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Property Occupations Act furphies

19 Nov 2014

We’ve always wanted to use "furphy" in a newsletter, and to get it in the headline makes it even sweeter.

If your ear has been even remotely to the ground on the legislative front recently you will have heard about the new Property Occupations Act 2014 (the PoA).

The PoA takes over from the Property Agents and Motor Dealers Act 2000 (PAMDA) on 1 December 2014.

We first wrote about the changes in November last year. The PoA contains some relatively substantial amendments for all real estate agents in Queensland, which includes any resident managers who operate under a resident letting agents licence.

Unsurprisingly, with the new legislation there are a few bush lawyers reading into it things that do not exist. Those things have already become urban myths which this newsletter will dispel. 

Misconception #1

We first wrote about what creates the obligation for resident managers to reside on site almost four years ago. 

The requirement to reside onsite could arise under either:-

  1. PAMDA; or
  2. The management rights agreements.

This has now changed with the PoA.

The second part of this article is now obsolete as the government has removed the obligation for resident managers to reside onsite from a licencing perspective.

The government has not changed the position from a contractual (i.e. management rights agreement) perspective.  What the management rights agreements say must still be adhered to – so the first part of the article remains spot on.

If a management rights agreement requires a resident manager to reside on site then they must still do so, regardless of what the PoA may allow from a licencing perspective.

Misconception # 2

While letting appointments on the new PoA form 6 will in effect become automatically assignable under the PoA, the same cannot be said of letting (or caretaking) agreements.

The distinction needs be to drawn between what the PoA deals with and what the Body Corporate and Community Management Act 1997 (BCCMA) deals with.

The PoA regulates real estate agents.  While a resident manager is a real estate agent it is also a service contractor and letting agent through the management rights agreements under the BCCMA.

The rights of bodies corporate under the BCCMA have not changed with the advent of the PoA.  A body corporate still has the same statutory rights with respect to assignment of management rights agreements as it always has had.   Approval of a body corporate to the assignment of management rights agreements is still very much required.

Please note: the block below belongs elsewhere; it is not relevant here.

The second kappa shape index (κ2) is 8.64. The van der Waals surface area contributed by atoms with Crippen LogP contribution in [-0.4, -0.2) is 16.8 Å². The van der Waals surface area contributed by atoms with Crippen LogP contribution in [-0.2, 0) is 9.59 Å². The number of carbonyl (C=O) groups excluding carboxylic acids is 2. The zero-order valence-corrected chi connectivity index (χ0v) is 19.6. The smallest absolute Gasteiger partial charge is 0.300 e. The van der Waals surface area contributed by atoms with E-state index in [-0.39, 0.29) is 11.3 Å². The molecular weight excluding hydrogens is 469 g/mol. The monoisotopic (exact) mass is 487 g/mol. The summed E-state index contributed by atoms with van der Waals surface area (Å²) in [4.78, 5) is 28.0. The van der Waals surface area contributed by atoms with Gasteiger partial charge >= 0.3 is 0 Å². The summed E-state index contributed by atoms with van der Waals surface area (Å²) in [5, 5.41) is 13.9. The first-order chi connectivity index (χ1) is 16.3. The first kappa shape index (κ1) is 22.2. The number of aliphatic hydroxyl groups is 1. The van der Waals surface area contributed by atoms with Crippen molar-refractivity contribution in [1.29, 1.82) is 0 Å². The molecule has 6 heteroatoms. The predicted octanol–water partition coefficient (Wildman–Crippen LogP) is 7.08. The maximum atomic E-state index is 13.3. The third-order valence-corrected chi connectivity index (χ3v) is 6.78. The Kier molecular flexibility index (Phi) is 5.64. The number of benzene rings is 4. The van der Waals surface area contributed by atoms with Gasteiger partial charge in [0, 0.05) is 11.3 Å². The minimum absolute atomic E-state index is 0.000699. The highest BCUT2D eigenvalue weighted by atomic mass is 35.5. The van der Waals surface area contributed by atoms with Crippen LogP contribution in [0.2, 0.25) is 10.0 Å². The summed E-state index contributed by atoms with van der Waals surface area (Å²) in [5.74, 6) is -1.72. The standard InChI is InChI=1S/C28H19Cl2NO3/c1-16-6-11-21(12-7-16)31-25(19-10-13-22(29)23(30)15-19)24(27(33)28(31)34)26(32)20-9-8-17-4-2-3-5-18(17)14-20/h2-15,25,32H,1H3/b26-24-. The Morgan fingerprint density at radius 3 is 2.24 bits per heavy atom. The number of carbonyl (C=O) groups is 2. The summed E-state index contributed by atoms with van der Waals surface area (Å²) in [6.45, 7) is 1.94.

Misconception # 3

An RLA is still limited to letting lots in a scheme for which it holds a body corporate approval (i.e. a letting agreement / authorisation).  An RLA cannot let lots anywhere it doesn’t have a body corporate approval. Of course if you operate under a full real estate licence these RLA restrictions do not apply to you. 

Misconception # 4

All existing letting appointments on a PAMDA20A that are lawful and valid will remain lawful and valid under the new PoA regime.  You do not need to redo all of your letting appointments on 1 December.  If you pick up new managements after 1 December you will need to do them on the PoA Form 6.  One reason you might go and get news ones, even though you have valid ones already, was explained here.

That covers the major ones for now.  Enjoy the legislative transition! 

If you need any assistance underdstanding how the PoA impacts you we are always happy to help.

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Comments
Kris Racette w
Posted about 2 years ago
best management rights related article I've read on the subject so far. Clear and consise. Why aren't I receive your newsletters atm?
Peter Robinson w
Posted about 3 years ago
HI Frank I went to the REIQ brefing yesteday at Chandler and the presenter ( new boss of REIQ) was saying that in section 7 of Form6 re commission that we need to show a dollar amount or if a % then what that dollar amount will be. My question ( we were not allowed to ask questions) is if you put it as a percentage of the rent say 5% of weekly rent. This would look like 5% of weekly rent i.e 5% of $375 ( If the rent is $375) BUT what happens if the owner agrees for a new tenant to pay $360, the agreement is now compromised as the commission is stated as 5% of $375 not $360 .